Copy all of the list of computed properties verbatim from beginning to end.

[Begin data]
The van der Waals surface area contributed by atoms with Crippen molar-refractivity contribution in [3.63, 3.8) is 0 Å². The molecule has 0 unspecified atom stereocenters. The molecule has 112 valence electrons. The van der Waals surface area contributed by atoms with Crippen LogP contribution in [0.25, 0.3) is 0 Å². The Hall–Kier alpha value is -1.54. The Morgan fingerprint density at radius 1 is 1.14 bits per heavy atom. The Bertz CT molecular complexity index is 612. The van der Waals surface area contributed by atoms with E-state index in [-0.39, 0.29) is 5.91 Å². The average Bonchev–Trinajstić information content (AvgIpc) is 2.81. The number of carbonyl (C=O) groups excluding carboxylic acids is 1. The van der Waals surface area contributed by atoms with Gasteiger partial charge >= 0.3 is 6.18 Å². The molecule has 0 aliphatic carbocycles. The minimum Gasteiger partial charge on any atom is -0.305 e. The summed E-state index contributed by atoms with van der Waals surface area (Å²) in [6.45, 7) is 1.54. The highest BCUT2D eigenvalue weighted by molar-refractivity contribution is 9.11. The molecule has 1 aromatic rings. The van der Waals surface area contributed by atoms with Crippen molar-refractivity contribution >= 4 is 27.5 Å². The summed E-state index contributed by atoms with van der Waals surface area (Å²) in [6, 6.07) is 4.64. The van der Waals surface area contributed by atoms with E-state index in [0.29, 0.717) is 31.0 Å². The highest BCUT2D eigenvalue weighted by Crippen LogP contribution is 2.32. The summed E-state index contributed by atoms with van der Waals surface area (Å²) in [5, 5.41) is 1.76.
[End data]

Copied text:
The van der Waals surface area contributed by atoms with Crippen molar-refractivity contribution in [3.63, 3.8) is 0 Å². The molecule has 0 unspecified atom stereocenters. The molecule has 112 valence electrons. The van der Waals surface area contributed by atoms with Crippen LogP contribution in [0.25, 0.3) is 0 Å². The Hall–Kier alpha value is -1.54. The Morgan fingerprint density at radius 1 is 1.14 bits per heavy atom. The Bertz CT molecular complexity index is 612. The van der Waals surface area contributed by atoms with E-state index in [-0.39, 0.29) is 5.91 Å². The average Bonchev–Trinajstić information content (AvgIpc) is 2.81. The number of carbonyl (C=O) groups excluding carboxylic acids is 1. The van der Waals surface area contributed by atoms with Gasteiger partial charge >= 0.3 is 6.18 Å². The molecule has 0 aliphatic carbocycles. The minimum Gasteiger partial charge on any atom is -0.305 e. The summed E-state index contributed by atoms with van der Waals surface area (Å²) in [6.45, 7) is 1.54. The highest BCUT2D eigenvalue weighted by molar-refractivity contribution is 9.11. The molecule has 1 aromatic rings. The van der Waals surface area contributed by atoms with Crippen molar-refractivity contribution >= 4 is 27.5 Å². The summed E-state index contributed by atoms with van der Waals surface area (Å²) in [6, 6.07) is 4.64. The van der Waals surface area contributed by atoms with E-state index in [0.29, 0.717) is 31.0 Å². The highest BCUT2D eigenvalue weighted by Crippen LogP contribution is 2.32. The summed E-state index contributed by atoms with van der Waals surface area (Å²) in [5, 5.41) is 1.76.